As the momentum of economic growth moves to Asia, both the United States and China are rebalancing their foreign policies in the region.
In 2012, President Barack Obama unveiled a new security strategy that emphasised a shift or "pivot" towards the Asian region, reflecting worries over China's growing military power. China’s increasing appetite for involvement in the region on the other hand has largely been centred on economic engagement.
Professor James T.H. Tang, Dean and Professor of Political Science at the SMU School of Social Sciences, is a specialist in international relations with special reference to China/Hong Kong and the Asia-Pacific region. Professor Tang has published extensively in his field and serves on the editorial boards of a number of academic journals including Asian Politics and Policy, Journal of East Asian Studies, Pacific Review, Political Science and International Affairs of the Asia-Pacific. He is currently working on a project about the implications of the rise of China for international relations theory and regional governance in East Asia.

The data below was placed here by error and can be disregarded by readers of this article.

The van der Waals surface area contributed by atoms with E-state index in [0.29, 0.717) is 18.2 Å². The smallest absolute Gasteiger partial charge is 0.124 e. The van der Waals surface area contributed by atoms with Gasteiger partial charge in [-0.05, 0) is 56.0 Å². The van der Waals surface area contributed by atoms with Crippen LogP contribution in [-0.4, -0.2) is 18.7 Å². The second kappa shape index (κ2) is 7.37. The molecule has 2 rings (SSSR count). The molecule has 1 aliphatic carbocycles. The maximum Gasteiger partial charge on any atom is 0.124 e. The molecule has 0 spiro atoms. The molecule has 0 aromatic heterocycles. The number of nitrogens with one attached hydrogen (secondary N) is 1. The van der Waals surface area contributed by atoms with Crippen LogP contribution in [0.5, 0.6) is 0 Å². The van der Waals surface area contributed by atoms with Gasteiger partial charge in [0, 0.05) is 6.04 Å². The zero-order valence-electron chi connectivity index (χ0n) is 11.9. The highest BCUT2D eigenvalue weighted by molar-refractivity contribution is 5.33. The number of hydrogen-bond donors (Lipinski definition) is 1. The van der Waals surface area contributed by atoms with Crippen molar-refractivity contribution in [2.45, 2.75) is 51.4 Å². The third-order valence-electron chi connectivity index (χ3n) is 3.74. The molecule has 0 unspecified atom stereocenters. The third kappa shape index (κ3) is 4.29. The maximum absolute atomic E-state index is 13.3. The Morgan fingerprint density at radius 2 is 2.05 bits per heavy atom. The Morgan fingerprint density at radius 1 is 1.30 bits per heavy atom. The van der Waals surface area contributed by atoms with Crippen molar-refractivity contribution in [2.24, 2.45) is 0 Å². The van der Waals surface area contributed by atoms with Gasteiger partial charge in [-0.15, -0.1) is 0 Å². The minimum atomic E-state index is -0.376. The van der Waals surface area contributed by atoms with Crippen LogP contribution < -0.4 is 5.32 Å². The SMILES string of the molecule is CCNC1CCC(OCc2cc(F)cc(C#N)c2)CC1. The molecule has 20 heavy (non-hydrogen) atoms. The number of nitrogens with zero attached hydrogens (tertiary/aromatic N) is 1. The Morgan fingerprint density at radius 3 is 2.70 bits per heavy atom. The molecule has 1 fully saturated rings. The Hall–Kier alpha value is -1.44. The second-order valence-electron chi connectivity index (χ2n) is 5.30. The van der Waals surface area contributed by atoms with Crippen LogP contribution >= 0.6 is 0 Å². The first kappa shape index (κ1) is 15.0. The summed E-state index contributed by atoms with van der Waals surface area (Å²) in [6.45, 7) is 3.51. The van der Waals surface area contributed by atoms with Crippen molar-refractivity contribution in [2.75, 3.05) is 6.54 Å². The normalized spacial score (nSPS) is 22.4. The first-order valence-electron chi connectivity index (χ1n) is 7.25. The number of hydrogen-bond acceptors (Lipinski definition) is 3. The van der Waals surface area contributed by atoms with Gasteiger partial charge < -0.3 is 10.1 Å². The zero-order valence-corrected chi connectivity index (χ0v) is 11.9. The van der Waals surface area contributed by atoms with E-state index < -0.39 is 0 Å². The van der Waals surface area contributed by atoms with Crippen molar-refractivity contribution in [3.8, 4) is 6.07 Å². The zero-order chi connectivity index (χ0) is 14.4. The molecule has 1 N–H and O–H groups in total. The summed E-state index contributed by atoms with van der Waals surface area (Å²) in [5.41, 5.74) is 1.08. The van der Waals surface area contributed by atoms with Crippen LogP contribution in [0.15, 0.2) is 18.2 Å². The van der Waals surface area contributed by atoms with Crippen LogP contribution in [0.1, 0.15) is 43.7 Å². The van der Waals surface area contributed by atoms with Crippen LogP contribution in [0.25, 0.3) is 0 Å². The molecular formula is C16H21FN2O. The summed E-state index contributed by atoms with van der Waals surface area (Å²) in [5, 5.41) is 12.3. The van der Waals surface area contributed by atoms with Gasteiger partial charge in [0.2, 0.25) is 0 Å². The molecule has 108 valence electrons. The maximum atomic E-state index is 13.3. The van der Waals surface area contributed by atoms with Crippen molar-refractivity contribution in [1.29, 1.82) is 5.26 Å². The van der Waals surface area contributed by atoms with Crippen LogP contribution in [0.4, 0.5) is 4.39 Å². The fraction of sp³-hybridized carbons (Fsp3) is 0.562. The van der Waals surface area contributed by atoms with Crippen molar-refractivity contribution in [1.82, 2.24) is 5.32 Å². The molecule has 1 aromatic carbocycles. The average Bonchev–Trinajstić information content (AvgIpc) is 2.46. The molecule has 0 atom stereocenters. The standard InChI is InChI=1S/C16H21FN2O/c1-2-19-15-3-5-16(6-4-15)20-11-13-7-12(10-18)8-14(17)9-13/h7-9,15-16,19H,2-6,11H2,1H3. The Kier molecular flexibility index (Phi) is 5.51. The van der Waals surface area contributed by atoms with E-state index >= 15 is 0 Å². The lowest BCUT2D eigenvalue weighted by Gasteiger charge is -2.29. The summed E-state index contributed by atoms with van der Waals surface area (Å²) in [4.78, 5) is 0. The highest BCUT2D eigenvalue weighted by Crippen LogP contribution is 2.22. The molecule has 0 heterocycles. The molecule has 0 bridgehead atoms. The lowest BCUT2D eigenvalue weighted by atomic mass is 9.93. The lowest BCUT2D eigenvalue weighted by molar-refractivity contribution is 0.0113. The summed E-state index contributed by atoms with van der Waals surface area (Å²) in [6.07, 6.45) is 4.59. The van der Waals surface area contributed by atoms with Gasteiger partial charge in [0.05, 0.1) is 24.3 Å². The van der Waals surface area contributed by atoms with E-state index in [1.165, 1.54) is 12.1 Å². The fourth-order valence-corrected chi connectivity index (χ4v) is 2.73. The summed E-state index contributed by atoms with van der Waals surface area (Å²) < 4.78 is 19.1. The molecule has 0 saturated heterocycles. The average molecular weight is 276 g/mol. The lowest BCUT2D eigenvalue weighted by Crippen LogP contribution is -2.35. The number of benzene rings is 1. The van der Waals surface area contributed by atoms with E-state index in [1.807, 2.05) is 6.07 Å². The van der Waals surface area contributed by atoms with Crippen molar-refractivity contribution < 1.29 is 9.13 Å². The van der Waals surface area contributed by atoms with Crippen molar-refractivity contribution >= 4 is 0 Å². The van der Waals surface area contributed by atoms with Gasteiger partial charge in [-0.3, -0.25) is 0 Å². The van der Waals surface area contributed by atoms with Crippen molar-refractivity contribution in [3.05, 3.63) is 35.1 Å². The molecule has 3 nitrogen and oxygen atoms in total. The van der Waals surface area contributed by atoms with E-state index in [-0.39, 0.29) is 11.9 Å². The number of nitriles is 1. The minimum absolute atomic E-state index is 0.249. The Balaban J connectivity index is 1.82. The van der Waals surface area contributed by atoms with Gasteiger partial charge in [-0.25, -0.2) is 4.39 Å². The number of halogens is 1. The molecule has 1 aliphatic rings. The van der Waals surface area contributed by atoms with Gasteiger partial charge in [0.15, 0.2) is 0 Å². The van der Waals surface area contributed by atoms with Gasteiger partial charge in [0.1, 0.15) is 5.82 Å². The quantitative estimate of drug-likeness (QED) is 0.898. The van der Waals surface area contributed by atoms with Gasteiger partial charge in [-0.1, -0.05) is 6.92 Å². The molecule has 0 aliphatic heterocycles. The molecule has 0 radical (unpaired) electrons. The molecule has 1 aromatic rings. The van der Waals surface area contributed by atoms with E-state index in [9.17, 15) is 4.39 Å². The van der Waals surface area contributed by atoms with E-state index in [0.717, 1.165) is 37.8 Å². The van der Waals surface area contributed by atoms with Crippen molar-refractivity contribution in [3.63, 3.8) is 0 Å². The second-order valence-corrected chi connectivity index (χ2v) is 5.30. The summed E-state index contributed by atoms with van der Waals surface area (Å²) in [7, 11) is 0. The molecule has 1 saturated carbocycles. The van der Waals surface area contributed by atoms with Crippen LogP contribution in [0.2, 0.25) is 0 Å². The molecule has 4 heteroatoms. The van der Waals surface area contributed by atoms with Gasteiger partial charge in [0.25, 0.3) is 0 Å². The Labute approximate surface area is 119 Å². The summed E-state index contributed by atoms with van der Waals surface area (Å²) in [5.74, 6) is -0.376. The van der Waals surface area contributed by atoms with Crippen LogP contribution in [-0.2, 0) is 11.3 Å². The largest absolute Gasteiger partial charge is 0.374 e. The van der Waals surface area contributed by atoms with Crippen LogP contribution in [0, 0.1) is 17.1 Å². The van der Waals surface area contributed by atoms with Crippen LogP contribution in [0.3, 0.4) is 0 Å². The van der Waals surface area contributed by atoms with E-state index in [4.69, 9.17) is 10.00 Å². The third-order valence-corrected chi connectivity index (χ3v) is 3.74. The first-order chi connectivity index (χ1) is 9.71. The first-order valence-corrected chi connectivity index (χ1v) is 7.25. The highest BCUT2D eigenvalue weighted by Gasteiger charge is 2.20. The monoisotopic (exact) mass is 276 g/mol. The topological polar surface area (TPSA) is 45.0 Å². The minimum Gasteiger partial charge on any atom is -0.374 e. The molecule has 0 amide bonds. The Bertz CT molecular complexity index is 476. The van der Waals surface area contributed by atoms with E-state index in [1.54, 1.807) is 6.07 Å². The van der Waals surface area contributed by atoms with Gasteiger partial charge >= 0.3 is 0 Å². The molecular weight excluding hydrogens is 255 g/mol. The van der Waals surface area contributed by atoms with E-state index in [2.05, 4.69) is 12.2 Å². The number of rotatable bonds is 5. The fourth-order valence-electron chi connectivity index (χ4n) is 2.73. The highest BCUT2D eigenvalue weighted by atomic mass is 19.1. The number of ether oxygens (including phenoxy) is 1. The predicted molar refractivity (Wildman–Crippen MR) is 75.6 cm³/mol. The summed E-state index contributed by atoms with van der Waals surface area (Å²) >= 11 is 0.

In this podcast, Professor Tang shares his views on the two major world powers and their relationship with Southeast Asia.
American Politics | International Relations | Political Science | Public Affairs, Public Policy and Public Administration
China-US Relations. (2014). Podcasts@SMU.
Available at: http://ink.library.smu.edu.sg/podcasts/11